Mother's Day Flowers
Many mothers receive flowers on Mother's Day. There are many more gifts to chose from; however, what expresses beauty and apreciation like flowers? After all, it is common for little children to pick flowers for their mothers when they are very small and give to the mother as a gift. Flowers represent love and beauty. They speak a language of their own. And many may not know that "gifts" are one of the five love languages of every human being. So when you give someone flowers for a gift, it can be double pleasure. No matter how old children get, many still want to please their Mother with flowers.
Below is some information about how Mother's Day came into exsistence and some additional information on flowers for gifts on this special day.
Back in 1910, West Virginia became the first state with an official Mother's Day. Then in 1914, President Woodrow Wilson proclaimed Mother's Day a national holiday. This all came about through the efforts of Anna M. Jarvis. In May of 1907, she asked her preacher to speak in her mother's memory at a church service. The very next year the church bell rung 72 times, representing each year of her mother's life. Her mother had organized Mother's Work Clubs in West Virginia towns before the civil war and organized a Mother's Friendship Day to help heal the post-war scars and bad feelings (this mother had lost four children during the war). Anna began a campaign by writing many letters and lobbing congressmen and the final result was a a proclamation of a national Mother's Day holiday in 1914.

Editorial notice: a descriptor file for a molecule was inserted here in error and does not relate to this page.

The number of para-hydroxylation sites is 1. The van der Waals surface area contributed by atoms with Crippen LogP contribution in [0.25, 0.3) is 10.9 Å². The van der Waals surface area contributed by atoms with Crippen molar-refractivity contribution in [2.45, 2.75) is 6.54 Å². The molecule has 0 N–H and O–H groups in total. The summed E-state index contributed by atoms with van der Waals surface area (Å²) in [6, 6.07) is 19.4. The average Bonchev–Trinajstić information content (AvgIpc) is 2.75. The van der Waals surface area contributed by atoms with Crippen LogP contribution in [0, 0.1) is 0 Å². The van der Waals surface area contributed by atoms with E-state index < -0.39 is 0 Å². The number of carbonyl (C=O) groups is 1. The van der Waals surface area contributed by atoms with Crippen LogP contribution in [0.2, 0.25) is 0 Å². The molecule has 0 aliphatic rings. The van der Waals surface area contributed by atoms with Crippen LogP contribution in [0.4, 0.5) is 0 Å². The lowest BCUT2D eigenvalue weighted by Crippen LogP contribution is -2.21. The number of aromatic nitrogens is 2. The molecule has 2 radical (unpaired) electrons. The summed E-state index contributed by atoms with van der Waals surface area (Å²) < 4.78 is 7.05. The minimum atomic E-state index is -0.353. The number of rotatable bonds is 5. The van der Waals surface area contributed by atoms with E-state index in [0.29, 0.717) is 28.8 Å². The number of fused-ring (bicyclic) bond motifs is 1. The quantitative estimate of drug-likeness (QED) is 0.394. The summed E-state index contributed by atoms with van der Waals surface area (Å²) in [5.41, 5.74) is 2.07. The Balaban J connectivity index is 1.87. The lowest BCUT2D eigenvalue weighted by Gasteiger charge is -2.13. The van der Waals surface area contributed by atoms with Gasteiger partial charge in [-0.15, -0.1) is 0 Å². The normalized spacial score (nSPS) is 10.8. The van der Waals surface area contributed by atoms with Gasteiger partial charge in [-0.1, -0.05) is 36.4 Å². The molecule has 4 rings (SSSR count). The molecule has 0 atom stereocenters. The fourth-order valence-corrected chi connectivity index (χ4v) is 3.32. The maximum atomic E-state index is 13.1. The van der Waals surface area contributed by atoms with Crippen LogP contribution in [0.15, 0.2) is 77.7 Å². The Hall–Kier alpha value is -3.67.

Anna did not intend for Mother's Day to be so commercialized as it is today. However, flowers are a very popular gift for Mothers on their special day. And what woman would not want flowers?
Carnations are possibly the most traditional Mother's Day flower stemming, I suppose from the days of 1907 since Anna Jarvis gave five hundred carnations to the attendees of the church service in her mother's memory. White carnations represented "purity". However, today white flowers on Mother's Day represent a mother that is not living. Listed below is a guide concerning the color of flowers and their meanings:
A carnation of the color pink is symbolic of gratitude and love. Red carnations signify admiration while white carnations are traditional flowers to give or wear in memory of a mother who is no longer living.
Rose blooms that are mature send a message of gratitude. And white roses are symbolic of virtue, purity and reverence. Yellow roses represent devotion and a medium pink color represents grace while a dark pink color represents gratitude. A light pink rose is symbolic of youthful joy.
A tradition that some people continue for Mothe's Day is the tradition of wearing a red rose corsage representative of a living mother of the person wearing the corsage and a white rose corsage representing a mother who is no longer living. One rose or serveral roses are appropriate for a female's corsage, however; tradition allows for only one average size rose for the men following the same representation of color as stated above.